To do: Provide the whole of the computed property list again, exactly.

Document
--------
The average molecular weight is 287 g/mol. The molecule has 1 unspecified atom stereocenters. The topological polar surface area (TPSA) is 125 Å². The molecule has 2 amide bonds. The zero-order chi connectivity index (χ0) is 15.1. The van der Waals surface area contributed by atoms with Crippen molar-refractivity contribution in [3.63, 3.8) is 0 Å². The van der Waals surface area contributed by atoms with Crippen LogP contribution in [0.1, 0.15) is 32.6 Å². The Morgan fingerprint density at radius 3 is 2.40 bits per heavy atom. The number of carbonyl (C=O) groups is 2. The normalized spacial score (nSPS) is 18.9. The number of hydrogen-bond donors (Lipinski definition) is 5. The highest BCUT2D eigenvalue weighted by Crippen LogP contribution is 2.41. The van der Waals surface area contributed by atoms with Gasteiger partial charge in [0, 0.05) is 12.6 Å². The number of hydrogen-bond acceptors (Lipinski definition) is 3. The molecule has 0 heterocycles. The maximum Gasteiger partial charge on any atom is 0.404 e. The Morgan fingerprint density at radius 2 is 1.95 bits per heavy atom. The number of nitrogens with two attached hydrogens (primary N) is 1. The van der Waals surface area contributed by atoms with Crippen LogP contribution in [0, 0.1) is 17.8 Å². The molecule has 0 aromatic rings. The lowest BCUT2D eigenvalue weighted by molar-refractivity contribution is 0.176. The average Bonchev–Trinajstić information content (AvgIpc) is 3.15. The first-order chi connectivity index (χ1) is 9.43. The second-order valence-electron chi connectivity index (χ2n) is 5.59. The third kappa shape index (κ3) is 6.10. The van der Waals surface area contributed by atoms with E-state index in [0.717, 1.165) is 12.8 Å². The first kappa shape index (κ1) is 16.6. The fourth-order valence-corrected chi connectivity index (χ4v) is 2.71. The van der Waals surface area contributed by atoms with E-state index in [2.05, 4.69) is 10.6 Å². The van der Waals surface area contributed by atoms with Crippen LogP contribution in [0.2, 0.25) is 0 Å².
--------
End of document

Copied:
The average molecular weight is 287 g/mol. The molecule has 1 unspecified atom stereocenters. The topological polar surface area (TPSA) is 125 Å². The molecule has 2 amide bonds. The zero-order chi connectivity index (χ0) is 15.1. The van der Waals surface area contributed by atoms with Crippen molar-refractivity contribution in [3.63, 3.8) is 0 Å². The van der Waals surface area contributed by atoms with Crippen LogP contribution in [0.1, 0.15) is 32.6 Å². The Morgan fingerprint density at radius 3 is 2.40 bits per heavy atom. The number of carbonyl (C=O) groups is 2. The normalized spacial score (nSPS) is 18.9. The number of hydrogen-bond donors (Lipinski definition) is 5. The highest BCUT2D eigenvalue weighted by Crippen LogP contribution is 2.41. The van der Waals surface area contributed by atoms with Gasteiger partial charge in [0, 0.05) is 12.6 Å². The number of hydrogen-bond acceptors (Lipinski definition) is 3. The molecule has 0 heterocycles. The maximum Gasteiger partial charge on any atom is 0.404 e. The Morgan fingerprint density at radius 2 is 1.95 bits per heavy atom. The number of nitrogens with two attached hydrogens (primary N) is 1. The van der Waals surface area contributed by atoms with Crippen LogP contribution in [0, 0.1) is 17.8 Å². The molecule has 0 aromatic rings. The lowest BCUT2D eigenvalue weighted by molar-refractivity contribution is 0.176. The average Bonchev–Trinajstić information content (AvgIpc) is 3.15. The first-order chi connectivity index (χ1) is 9.43. The second-order valence-electron chi connectivity index (χ2n) is 5.59. The third kappa shape index (κ3) is 6.10. The van der Waals surface area contributed by atoms with E-state index in [0.717, 1.165) is 12.8 Å². The first kappa shape index (κ1) is 16.6. The fourth-order valence-corrected chi connectivity index (χ4v) is 2.71. The van der Waals surface area contributed by atoms with E-state index in [2.05, 4.69) is 10.6 Å². The van der Waals surface area contributed by atoms with Crippen LogP contribution in [0.2, 0.25) is 0 Å².